If we can't stop aging, maybe we can promote healthy aging.
“Health” is from the Old English “hoelth” = state of being sound. WHO definition of active aging: “process of optimizing opportunities for health, participation, and security in order to enhance quality of life as people age.”
Healthy aging may also be called decelerated aging, subclinical aging, or slowed aging.
Caregivers and healthcare pros must worry about the literacy level of elderly patients. We are talking about pharmaceutical health literacy, which studies have shown seniors do more poorly at than younger people. Awareness of the problem and the implementation of successful counseling programs could minimize the adverse outcomes of low health literacy. Identifying health literacy level isn't easy, but appropriate counseling of patients can greatly improve the quality of life for patients with limited health literacy.
There is much advice about fighting aging. Because the biomarkers of aging [LINK] are so slippery, it is hard to get a handle on what a successful fight would look like. If we accept that the presence of age-related diseases and syndromes is the way to tell if someone is getting biologically older, then anything to reduce the risk or severity of these illnesses is a way of fighting aging. While anti-aging drugs may not have lived up the hopes of some, our modern medical system has developed many medications for management of specific conditions. For instance, it is known that statin medications reduce the risk of heart disease. In this sense, statin usage could be considered a method of fighting aging.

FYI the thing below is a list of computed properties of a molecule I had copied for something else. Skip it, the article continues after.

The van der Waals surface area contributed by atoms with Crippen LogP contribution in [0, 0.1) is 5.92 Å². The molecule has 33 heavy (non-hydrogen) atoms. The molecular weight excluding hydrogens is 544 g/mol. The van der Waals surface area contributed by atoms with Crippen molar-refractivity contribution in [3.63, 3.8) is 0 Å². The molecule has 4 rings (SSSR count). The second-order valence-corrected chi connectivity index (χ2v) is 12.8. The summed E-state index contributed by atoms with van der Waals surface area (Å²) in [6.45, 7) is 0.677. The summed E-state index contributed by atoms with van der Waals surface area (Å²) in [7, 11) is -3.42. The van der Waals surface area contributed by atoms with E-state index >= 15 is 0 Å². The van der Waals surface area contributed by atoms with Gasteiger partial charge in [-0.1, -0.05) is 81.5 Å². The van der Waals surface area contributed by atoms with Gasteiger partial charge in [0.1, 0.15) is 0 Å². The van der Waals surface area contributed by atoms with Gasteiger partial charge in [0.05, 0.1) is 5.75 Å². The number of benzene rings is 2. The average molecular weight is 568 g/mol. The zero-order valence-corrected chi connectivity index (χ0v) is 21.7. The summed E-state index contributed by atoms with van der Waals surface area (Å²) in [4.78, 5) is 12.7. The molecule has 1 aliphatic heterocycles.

Is exercise a panacea? Of course not, but it does help stop or slow many age-related maladies. For instance, sarcopenia, the reduction of muscle mass often experienced in old age, has only one real treatment: exercise. Anabolic steroids can also be employed, but many doctors and patients shun them.
Luck and genetics play a part, but we do have some control over how we age, and if we take the right measures, we can reduce the chances of age-related diseases. If we can do it right, we might be able to postpone the effects of age, or reduce the severity of those effects. Healthy aging generally becomes harder the older you get.
Things to avoid as you get older:
"The fractal-like networks of tissue in our brains, bones, kidneys, and skin all lose structural complexity as we age." - LEWIS A. LIPSITZ, Nautilus Magazine
Chronic diseases that particularly afflict the elderly include
Experts estimate 62 percent of Americans past age 65 have more than one chronic condition.